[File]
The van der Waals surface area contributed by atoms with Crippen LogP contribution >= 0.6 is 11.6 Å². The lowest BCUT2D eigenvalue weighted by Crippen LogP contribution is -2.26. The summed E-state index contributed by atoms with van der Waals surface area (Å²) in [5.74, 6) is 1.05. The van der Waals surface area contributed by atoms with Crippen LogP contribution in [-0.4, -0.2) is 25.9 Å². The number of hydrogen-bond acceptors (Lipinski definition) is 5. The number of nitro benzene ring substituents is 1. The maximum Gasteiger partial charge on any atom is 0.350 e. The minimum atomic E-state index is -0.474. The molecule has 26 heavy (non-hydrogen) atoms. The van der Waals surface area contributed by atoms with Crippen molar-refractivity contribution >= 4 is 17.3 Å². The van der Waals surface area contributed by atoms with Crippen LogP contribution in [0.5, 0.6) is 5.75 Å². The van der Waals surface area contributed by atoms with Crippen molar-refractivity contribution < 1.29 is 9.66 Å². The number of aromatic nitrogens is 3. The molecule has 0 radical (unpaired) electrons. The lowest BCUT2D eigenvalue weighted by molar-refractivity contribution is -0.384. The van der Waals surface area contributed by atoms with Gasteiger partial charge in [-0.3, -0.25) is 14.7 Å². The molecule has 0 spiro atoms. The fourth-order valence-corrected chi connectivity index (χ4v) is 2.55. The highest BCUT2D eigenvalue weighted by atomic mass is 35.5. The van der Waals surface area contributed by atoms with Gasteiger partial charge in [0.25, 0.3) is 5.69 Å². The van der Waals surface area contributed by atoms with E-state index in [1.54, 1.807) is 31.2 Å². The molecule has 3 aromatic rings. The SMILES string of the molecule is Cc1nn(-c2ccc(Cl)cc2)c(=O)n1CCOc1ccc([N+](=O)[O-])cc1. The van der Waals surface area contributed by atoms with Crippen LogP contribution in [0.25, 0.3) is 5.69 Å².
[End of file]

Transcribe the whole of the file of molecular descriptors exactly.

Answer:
The van der Waals surface area contributed by atoms with Crippen LogP contribution >= 0.6 is 11.6 Å². The lowest BCUT2D eigenvalue weighted by Crippen LogP contribution is -2.26. The summed E-state index contributed by atoms with van der Waals surface area (Å²) in [5.74, 6) is 1.05. The van der Waals surface area contributed by atoms with Crippen LogP contribution in [-0.4, -0.2) is 25.9 Å². The number of hydrogen-bond acceptors (Lipinski definition) is 5. The number of nitro benzene ring substituents is 1. The maximum Gasteiger partial charge on any atom is 0.350 e. The minimum atomic E-state index is -0.474. The molecule has 26 heavy (non-hydrogen) atoms. The van der Waals surface area contributed by atoms with Crippen molar-refractivity contribution >= 4 is 17.3 Å². The van der Waals surface area contributed by atoms with Crippen LogP contribution in [0.5, 0.6) is 5.75 Å². The van der Waals surface area contributed by atoms with Crippen molar-refractivity contribution < 1.29 is 9.66 Å². The number of aromatic nitrogens is 3. The molecule has 0 radical (unpaired) electrons. The lowest BCUT2D eigenvalue weighted by molar-refractivity contribution is -0.384. The van der Waals surface area contributed by atoms with Gasteiger partial charge in [-0.3, -0.25) is 14.7 Å². The molecule has 0 spiro atoms. The fourth-order valence-corrected chi connectivity index (χ4v) is 2.55. The highest BCUT2D eigenvalue weighted by atomic mass is 35.5. The van der Waals surface area contributed by atoms with Gasteiger partial charge in [0.25, 0.3) is 5.69 Å². The van der Waals surface area contributed by atoms with E-state index in [1.54, 1.807) is 31.2 Å². The molecule has 3 aromatic rings. The SMILES string of the molecule is Cc1nn(-c2ccc(Cl)cc2)c(=O)n1CCOc1ccc([N+](=O)[O-])cc1. The van der Waals surface area contributed by atoms with Crippen LogP contribution in [0.25, 0.3) is 5.69 Å².